October 4, 2018 marked 60 years since British Airways became the first airline in the world to operate jetliner service across the pond to New York City. Experience The Skies takes a look back on the historic event and how the London based airline battled with others in the race to claim this title.
British Overseas Airways Corporation (BOAC), the forerunner to British Airways had a mission sixty years go. It wanted to be the first airline to fly a turbo jet engine aircraft between Europe and New York City. At the same time, Pan American World Airways headed by Juan Trippe, President, were in a tight race to bring a similar service with the new Boeing 707 aircraft.
While the de Havilland aircrafts had its fair share of technical challenges and crashes, BOAC was able to beat its American counterpart by three weeks with the launch of de Havilland Comet 4 aircrafts between London, United Kingdom and New York City, United States on October 4, 1958 just a few days after delivery. The airline flew two flights, one from New York to London and the other in reverse direction to begin commercial operations and officially brought on the “jet age”.
The westbound flight had to make a fuel step in Gander, Newfoundland, Canada and completed the London to New York run in 10 hours, 22 minutes. The eastbound flight was able to take advantage of tailwind from the jet stream and completed the trip to London in a then record-breaking 6 hours, 11 minutes. This record was a major achievement for the aviation industry as a typical transatlantic flight between London and New York on propeller aircrafts would have taken up to 18 hours previously (this record was broken by British Airways’ Concorde service in the 1970s).
While Pan Am made its first official commercial flight across the pond with the Boeing 707 on October 25, 1958, the airline’s service and the aircraft’s roominess (137 seats on the Boeing 707 vs 48 on the de Havilland Comet 4) proven to be an instant success. Over the course of operation, the Boeing 707 would be the more popular of the two and BOAC used them in the 19060s before both airlines transitioned to flying this route with other aircrafts such as the double decker Boeing 747.
One of the original cabin crew members, Peggy Thorne, 91, had joined BOAC in 1950 and was hand-picked to serve customers on the first flight. She remembered the first transatlantic flights as “marvellous”. “We were used to travelling to New York on Boeing Stratocruisers which took up to 20 hours. We couldn’t believe the flight was possible in such a short time.”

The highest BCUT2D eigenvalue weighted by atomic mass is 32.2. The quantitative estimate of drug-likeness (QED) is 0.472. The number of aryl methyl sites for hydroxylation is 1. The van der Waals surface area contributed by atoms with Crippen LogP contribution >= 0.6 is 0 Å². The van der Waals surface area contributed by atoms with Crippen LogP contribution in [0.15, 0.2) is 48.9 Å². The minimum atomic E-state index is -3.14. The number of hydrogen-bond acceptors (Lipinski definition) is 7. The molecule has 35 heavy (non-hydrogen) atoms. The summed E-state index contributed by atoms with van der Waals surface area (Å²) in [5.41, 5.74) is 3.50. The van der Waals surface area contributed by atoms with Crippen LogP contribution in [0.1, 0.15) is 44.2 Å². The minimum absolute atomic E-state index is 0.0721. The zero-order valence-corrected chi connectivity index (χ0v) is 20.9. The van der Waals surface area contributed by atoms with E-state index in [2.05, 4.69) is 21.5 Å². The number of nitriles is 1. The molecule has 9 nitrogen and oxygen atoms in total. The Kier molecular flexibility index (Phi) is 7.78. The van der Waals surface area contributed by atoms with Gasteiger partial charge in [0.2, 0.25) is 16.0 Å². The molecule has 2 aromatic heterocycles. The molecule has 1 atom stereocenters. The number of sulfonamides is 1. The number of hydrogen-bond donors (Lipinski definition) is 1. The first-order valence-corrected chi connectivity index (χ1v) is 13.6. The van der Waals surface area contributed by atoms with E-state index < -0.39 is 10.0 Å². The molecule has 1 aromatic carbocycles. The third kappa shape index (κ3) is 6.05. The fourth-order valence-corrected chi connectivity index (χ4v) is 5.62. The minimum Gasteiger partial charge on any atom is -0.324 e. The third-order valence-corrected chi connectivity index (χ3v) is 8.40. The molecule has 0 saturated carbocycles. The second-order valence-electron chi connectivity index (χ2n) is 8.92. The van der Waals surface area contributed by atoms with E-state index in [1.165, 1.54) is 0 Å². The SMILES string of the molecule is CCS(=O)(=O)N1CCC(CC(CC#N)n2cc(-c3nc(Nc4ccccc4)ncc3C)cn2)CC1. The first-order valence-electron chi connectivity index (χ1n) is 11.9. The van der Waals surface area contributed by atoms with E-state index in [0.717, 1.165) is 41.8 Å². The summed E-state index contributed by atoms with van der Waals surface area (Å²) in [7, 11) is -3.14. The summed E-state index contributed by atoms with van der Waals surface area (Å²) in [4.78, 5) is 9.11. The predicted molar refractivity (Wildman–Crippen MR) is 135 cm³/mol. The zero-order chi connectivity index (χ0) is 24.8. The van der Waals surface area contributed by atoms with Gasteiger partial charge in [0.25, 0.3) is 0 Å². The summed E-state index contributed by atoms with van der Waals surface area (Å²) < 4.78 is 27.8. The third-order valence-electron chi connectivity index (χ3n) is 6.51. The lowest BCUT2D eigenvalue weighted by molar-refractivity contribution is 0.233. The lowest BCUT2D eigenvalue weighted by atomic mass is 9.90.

While Pan Am is no longer in service, British Airways continues to be the leader in the London to New York market with up to 15 flights daily with oneworld partner American Airlines. The airline noted that a ticket to travel on the Comet “staggeringly cost the equivalent of £8,000 (~US$10,300). Today, a return flight costs far less – from £292 (~US$380).”
Even after 60 years, Peggy vividly recalled the inaugural: “It was so exciting to be the first – it was wonderful. There were all sorts of dignitaries on board, press and the chairman of BOAC. It was a thrilling experience. We served customers Madeira biscuits and coffee when they came on board, followed by cocktails and canapes, and then a five-course lunch with wines. Petit Fours followed and then there was Afternoon Tea! Our customers loved it – they ate and drank from when they got on board until the time they got off.”
Peggy was also invited to see how the airline now trains its cabin crew members: “It’s overwhelming. The technology and the number of aircraft training cabins – we had nothing like this in our day.”
When Is The Celebration?
While British Airways has no official plans to celebrate this milestone, it is in the mist of planning its Centenary next year. Alex Cruz, British Airways Chief Executive and Chairman, paid tribute to the crew of the first flights: “British Airways and its predecessors have always pioneered innovation and hospitality and this is a great early example. Next year we celebrate 100 years of taking Britain to the world and bringing the world to Britain, and the quality of service we provide to customers is better than ever.”
About Larry Leung and Experience The Skies
Larry Leung is the Director of Research and Strategy at Experience The Skies. He is a certified avgeek, a public speaker and a dessert and design enthusiast. Contact him through LinkedIn, Twitter or email.
Experience The Skies is a consulting company based in Toronto, Canada that specializes in the travel industry with focus on the assessment, competitive analysis and development of loyalty programs, technologies, marketing, ancillary revenue solutions. Find out how Experience The Skies can assist in evaluating the entire customer journey from booking to the travel experience by contacting firstname.lastname@example.org or follow other posts on Twitter, Facebook, Flipboard, and Instagram.